Sbragia, though, isn't one for getting carried away. "I appreciate where I've come from," he said in 2005. "My family are like that. My wife's from Castlemilk, too, so we take things in our stride. I don't seek attention.
"People talk about rough areas but they've never been to Castlemilk. I had one pair of shoes for school and had to cut insoles from a cereal packet."
His playing career, spent mostly at unglamorous clubs, further impressed upon him the importance of honest hard work. That he might soon occupy one of only 20 jobs on offer in the most high profile league in Europe, and in doing so become Sunderland's first Scottish manager since Ian McColl in the Sixties, would form his significant reward.
Quinn will take his time over appointment
SUNDERLAND chairman Niall Quinn is expected to sit down with caretaker manager Ricky Sbragia later this week to gauge his feelings on a more permanent role.
The Scot continues to impress after being placed in temporary charge of team affairs in the wake of Roy Keane's resignation earlier this month, and led his side to a second successive Barclays Premier League victory at Hull on Saturday.
As long as the Black Cats prosper under his charge, Quinn and his fellow directors will be under little pressure to make a swift appointment.
However, there is a growing feeling that Sbragia is doing such a good job at the Stadium of Light that he is establishing himself not only as the bookmakers' favourite – Ladbrokes were yesterday quoting him at evens with Alan Curbishley his closest rival at 8/1 – but as the leading candidate in the boardroom.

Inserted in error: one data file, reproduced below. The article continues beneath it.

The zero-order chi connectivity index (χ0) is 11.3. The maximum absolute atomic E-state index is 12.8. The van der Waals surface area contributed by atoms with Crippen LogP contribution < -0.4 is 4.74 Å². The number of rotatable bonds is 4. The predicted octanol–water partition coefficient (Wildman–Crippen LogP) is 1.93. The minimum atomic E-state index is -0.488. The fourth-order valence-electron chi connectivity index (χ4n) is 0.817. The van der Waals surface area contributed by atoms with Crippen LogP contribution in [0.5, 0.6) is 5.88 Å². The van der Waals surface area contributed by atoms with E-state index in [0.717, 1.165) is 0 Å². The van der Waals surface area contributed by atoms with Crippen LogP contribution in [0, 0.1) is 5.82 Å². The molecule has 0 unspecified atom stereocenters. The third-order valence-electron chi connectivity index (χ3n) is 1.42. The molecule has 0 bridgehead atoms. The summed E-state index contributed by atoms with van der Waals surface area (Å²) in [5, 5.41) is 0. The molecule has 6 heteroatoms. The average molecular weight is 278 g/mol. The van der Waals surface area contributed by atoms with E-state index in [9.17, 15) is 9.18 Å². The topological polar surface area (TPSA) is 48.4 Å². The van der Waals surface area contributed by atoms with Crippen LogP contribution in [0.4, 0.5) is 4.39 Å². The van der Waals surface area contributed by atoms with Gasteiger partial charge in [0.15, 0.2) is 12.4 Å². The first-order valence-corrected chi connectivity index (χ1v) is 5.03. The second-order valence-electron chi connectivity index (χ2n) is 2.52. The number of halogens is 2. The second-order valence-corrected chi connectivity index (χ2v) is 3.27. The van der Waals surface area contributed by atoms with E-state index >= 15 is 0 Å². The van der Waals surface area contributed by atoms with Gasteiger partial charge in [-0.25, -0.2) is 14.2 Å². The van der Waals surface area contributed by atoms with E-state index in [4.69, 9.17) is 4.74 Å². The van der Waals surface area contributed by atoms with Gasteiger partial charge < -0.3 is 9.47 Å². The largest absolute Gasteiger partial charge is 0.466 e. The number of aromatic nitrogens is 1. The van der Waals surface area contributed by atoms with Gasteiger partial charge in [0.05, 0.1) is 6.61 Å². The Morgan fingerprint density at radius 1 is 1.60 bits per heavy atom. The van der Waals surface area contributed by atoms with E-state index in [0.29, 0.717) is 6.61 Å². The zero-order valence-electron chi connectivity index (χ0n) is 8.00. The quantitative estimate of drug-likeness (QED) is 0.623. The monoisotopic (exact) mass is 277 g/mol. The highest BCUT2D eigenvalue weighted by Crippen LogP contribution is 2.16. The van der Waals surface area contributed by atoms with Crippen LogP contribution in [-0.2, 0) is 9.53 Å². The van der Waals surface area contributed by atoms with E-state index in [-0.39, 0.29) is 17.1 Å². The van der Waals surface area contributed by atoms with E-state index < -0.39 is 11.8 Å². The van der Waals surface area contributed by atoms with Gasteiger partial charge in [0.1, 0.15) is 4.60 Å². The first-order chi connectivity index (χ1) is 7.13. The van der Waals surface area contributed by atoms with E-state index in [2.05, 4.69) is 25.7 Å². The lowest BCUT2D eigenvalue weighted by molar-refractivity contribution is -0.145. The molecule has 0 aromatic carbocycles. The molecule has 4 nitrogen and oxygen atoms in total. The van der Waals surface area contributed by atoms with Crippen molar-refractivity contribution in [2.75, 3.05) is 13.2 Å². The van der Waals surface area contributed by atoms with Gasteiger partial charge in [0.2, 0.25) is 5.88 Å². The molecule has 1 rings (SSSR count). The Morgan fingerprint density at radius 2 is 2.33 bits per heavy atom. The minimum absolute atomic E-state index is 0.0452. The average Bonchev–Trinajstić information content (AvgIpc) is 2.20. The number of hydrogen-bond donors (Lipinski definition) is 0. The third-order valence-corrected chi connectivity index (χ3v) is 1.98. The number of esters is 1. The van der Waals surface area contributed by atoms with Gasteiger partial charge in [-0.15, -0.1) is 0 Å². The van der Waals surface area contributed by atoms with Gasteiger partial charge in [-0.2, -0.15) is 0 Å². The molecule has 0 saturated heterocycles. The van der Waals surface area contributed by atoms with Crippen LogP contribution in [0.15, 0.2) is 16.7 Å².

The former Manchester United and Bolton Wanderers coach has admitted he does not know whether he would want the job if an offer came his way.
It is understood Quinn will hold talks with Sbragia within the next few days to discuss the way forward, but there will continue to be no rush to install Keane's successor whatever the outcome.
Speculation continues to link a series of managers with the vacancy, with Poland coach Leo Beenhakker once again among the headlines at the weekend as well as, intriguingly, current Newcastle United manager Joe Kinnear.
The man in charge at St James' Park was swift to dismiss the stories after Sunday afternoon's 2-1 win over Tottenham Hotspur, but his position on Tyneside remains uncertain beyond the end of this season, with the club still up for sale.